Is Baltimore's glass half empty or half full?
Support for the half-empty view has been all too evident in recent months, courtesy of a national recession, banking and retail problems, city fiscal ills, continued population losses, public-education woes, defense cutbacks, crime and little sign of economic strength anywhere in the area.
However, at the risk of losing my charter membership in the bad news bears club, there is an equal measure of support for a darkest-before-the-dawn view of Baltimore. If you want some good news to look forward to, here's an ode to silver linings, boomlets and better times.
Is the worst over for the battered real estate business? Many people think so. National economic policies have swung heavily toward relaxed lending policies and lower interest rates in recent weeks.
These policies, while hardly an economic elixir, can't help but take some of the heat off local lending institutions.
Local bankers have also come off the worst fourth quarter any of them may ever see. The banks may not be out of the woods yet, but at least some rays of light are penetrating the gloomy thickets that most bankers have called home for the past year.
Viewed against this backdrop, the slowdown in area building projects doesn't look so bad. In fact, Baltimore's development community has not had the bankruptcies and failures that have plagued other markets.
Is that an achievement? Well, in this environment, maybe the answer is yes.
Added to the city's commercial woes has been a painful shrinkage of its retailing base. General merchandise retailers, from Hutzler's on the higher end of the income spectrum down to L. Epstein & Sons, have played out a decline that began in earnest 20 years ago.
But this downturn has hurt lots of other retailers as well, including some of the specialty retailers that had been the only bright spot in the industry. W. Bell, Channel Home Centers, Stansbury Stereo and Video, Bernard Hill, g. Briggs, Annapolis Clothing and many smaller shops are gone, shrunk or under new ownership.
As with real estate, you have to factor in the double whammy of business-cycle hits, meaning the normal contraction that occurs during a recession, and longer-term secular declines.
This second set of factors represents permanent consolidations in the retailing industry, caused by a wave of heavily leveraged takeovers and subsequent retail mergers and, possibly, by shifts in consumer buying patterns away from general merchandise retailers in favor of specialty shops and catalog purchases.
As with real estate, there are signs that the worst is over for retailing.
New stores have announced plans to move into the market, including the K mart sporting-goods affiliate the Sports Authority and the successful Home Depot chain of home-repair and furnishings stores.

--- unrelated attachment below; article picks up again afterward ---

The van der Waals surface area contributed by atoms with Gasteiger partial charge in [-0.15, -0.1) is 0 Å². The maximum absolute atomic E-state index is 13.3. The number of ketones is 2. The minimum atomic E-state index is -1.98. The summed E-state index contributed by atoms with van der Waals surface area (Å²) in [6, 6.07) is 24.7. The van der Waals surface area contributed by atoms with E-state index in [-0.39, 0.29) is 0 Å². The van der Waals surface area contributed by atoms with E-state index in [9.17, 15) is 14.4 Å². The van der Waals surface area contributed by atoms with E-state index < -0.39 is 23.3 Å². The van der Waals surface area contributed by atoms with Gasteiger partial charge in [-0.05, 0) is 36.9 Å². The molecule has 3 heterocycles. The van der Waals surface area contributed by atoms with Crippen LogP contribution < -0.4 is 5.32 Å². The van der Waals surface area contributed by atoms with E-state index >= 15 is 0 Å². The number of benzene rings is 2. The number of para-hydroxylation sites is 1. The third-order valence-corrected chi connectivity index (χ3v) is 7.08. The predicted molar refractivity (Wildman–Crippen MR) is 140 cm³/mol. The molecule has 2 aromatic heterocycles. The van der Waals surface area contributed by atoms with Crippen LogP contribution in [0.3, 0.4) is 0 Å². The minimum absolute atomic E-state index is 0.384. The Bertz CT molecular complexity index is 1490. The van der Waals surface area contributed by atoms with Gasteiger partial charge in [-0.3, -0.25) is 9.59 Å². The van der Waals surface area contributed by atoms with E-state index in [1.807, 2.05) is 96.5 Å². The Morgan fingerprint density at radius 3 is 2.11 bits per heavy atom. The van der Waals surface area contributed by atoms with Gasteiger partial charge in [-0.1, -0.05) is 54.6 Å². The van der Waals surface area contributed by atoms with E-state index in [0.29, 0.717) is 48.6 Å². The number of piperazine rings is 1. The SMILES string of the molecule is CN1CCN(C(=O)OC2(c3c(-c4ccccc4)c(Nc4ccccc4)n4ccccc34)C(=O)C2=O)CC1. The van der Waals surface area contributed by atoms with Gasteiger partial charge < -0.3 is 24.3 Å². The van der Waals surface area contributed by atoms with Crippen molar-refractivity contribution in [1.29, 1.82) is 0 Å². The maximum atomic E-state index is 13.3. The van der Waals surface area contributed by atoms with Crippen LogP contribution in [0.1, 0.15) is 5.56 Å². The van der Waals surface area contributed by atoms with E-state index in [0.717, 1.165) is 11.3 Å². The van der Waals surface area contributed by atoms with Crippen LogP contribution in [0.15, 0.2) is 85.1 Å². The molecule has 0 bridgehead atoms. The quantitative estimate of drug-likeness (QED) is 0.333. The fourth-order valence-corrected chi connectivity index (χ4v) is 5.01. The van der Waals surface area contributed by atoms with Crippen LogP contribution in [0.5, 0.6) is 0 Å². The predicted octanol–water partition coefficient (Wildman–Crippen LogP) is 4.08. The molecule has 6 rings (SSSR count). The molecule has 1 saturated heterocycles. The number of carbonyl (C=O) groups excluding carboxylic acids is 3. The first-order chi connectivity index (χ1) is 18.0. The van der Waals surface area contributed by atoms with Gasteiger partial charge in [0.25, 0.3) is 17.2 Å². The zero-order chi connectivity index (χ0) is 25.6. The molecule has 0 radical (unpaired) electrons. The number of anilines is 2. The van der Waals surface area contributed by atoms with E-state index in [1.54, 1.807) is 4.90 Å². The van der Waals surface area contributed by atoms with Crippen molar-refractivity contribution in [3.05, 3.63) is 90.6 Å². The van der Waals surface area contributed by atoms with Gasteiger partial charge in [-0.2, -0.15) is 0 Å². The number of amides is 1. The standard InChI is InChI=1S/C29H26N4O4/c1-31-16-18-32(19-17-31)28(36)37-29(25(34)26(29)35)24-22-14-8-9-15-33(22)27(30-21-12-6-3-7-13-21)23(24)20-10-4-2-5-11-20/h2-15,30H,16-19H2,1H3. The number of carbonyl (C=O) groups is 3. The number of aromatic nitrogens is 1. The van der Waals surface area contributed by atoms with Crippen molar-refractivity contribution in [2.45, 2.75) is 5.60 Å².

The Hahn Co.'s Towson Town Center, which will bring Nordstrom's to the Baltimore market, should provide some welcome excitement to area retailing later this year and into 1992 as well.
Despite well-placed concerns about the state's budget woes, the money is already flowing out for Maryland's light-rail system, which should begin this year to funnel people and dollars into Baltimore.
Gov. William Donald Schaefer's other huge gift to the citizens of Baltimore, the Orioles stadium near the Inner Harbor, shows signs of being an even greater engine of development growth, at least in the near future.
The stadium area has drawn strong interest as a site for new commercial office space, including a medical mart that would capitalize on the region's perceived strengths in medical services and technology. There also will be the related retail buildup that should occur nearby. And, should Baltimore receive a National Football League expansion franchise, a second stadium would be built that would draw more development.
Collectively, these projects should give the western side of downtown a badly needed boost.
Moving over to the eastern side of the Inner Harbor, a similar rejuvenation could be brought about by the combination of the expansion of the National Aquarium, the ambitious Inner Harbor East planned residential development and the proposed Christopher Columbus Center of Marine Research and Exploration.
Harborview, the substantial residential complex mapped out for the southern side of the Inner Harbor, provides another source of support for additional economic activity in the downtown area. Also, the University of Maryland at Baltimore is undertaking a major upgrading and expansion of its medical-school facilities that will further strengthen and stabilize the western area of downtown.
The downtown commercial-office market admittedly is in bad need of a visible "win." Vacancy rates of nearly 13 percent for Class A space downtown, while comparable to other cities, are uncomfortably high for Baltimore. And reported sightings of major new tenants have proved unfounded.
However, there is a planned stream of more than a dozen quality office projects and sites that will provide the source of future office growth, including Trammell Crow's One Light Street and the proposed tower on the site of the old News American building at 300 E. Pratt St. Some of these projects, including the expansion of the IBM building on Pratt Street and the new Commerce Place office tower at Baltimore Street and Guilford Avenue, are already being built.
Despite the city's fiscal stress, it has managed to hang on to its credit rating while many other troubled urban areas have been downgraded by the major ratings agencies. Baltimore was also highly rated for the quality of its city management by Financial World magazine, which last year judged Maryland the best-managed state as well.
Goodness knows, the city's condition hardly warrants a boom-town label, and I'm sure the coming months will find me throwing more than my share of bricks at private and public-sector leaders. But, for today at least, things don't look half bad.